A strategy of resilience [as opposed to anticipation] requires reliance on experience with adverse consequences once they occur in order to develop a capacity to learn from the harm and bounce back. Resilience, therefore, requires the accumulation of large amounts of generalizable resources, such as organizational capacity, knowledge, wealth, energy, and communication, that can be used to craft solutions to problems that the people involved did not know would occur. Thus, a strategy of resilience requires much less predictive capacity but much more growth, not only in wealth but also in knowledge. Hence it is not surprising that systems, like capitalism, based on incessant and decentralized trial and error accumulate the most resources. Strong evidence from around the world demonstrates that such societies are richer and produce healthier people and a more vibrant natural environment.

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More on worldwide relief efforts. Keep the Haitians in your prayers:

Planes carrying teams from China and France, Spain and the United States landed at Port-au-Prince’s airport with searchers and tons of water, food, medicine and other supplies — with more promised from around the globe.

It took six hours to unload a Chinese plane because the airport lacked the needed equipment — a hint of possible bottlenecks ahead as a global response brings a stream of relief flights to the airport, itself damaged by Tuesday’s magnitude-7 earthquake.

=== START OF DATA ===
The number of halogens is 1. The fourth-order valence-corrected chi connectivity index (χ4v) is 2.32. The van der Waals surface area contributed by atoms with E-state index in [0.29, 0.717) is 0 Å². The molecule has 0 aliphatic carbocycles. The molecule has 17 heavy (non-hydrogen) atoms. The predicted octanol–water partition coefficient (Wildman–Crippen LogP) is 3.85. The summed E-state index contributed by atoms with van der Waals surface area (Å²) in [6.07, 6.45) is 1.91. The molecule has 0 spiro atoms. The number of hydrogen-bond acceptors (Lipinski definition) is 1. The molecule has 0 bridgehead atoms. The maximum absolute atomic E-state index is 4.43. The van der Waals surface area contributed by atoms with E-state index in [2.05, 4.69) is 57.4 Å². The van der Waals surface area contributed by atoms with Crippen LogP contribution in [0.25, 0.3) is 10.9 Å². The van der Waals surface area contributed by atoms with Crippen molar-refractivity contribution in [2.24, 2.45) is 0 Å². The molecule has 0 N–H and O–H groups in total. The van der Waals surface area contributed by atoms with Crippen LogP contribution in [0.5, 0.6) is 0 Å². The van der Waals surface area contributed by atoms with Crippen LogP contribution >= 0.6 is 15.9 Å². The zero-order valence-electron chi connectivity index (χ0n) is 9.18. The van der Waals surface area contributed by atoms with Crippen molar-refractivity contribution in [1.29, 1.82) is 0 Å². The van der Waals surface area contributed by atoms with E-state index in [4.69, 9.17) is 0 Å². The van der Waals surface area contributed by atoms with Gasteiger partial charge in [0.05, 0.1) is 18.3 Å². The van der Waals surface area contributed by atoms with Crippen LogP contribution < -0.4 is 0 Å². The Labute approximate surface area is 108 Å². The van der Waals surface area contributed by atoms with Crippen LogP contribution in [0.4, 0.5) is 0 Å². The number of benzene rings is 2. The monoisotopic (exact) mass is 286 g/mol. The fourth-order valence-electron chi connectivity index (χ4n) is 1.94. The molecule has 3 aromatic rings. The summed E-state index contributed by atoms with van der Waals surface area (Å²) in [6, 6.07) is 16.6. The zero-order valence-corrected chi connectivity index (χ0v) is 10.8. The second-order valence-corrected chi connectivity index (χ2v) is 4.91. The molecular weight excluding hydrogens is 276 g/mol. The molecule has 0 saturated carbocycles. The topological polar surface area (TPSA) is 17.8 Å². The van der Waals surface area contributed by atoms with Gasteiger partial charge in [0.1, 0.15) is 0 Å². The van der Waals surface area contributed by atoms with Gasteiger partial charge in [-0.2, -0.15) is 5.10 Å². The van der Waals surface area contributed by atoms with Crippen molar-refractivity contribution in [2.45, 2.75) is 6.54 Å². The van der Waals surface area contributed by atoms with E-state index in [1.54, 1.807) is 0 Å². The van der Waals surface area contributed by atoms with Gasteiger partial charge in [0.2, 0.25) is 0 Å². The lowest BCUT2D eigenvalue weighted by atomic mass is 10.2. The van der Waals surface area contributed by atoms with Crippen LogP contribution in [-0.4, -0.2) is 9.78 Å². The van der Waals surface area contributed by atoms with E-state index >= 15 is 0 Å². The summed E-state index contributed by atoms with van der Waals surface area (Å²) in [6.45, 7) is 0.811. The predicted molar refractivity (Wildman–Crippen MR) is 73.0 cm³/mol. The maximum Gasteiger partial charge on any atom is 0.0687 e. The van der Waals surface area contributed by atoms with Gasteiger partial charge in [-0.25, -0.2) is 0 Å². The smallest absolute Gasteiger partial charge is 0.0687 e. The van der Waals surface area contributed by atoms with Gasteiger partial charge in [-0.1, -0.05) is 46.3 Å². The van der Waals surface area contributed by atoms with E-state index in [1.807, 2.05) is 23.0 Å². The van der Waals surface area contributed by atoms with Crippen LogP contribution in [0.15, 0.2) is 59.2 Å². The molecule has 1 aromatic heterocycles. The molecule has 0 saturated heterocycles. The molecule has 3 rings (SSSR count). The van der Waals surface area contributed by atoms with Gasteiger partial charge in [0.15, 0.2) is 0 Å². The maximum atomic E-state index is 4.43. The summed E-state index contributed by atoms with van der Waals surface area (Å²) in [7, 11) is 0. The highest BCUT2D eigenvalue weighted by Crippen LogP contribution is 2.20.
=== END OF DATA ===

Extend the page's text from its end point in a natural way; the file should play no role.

Search and rescue squads from Virginia and Iceland arrived Wednesday and some groups — from Cuba’s government and Doctors Without Borders — used staff already in the country to treat victims immediately after the quake.

U.S. Secretary of State Hillary Rodham Clinton said that “tens of thousands, we fear, are dead” and said United States and the world must do everything possible to help Haiti surmount its “cycle of hope and despair.”

The U.S. dispatched troops and ships along with aid to Haiti, and other nations were joining the effort to help the Western Hemisphere’s poorest nation, where the international Red Cross estimated 3 million people — a third of the population — may need emergency relief.

In the streets of the capital, survivors set up camps amid piles of salvaged goods, including food scavenged from the rubble.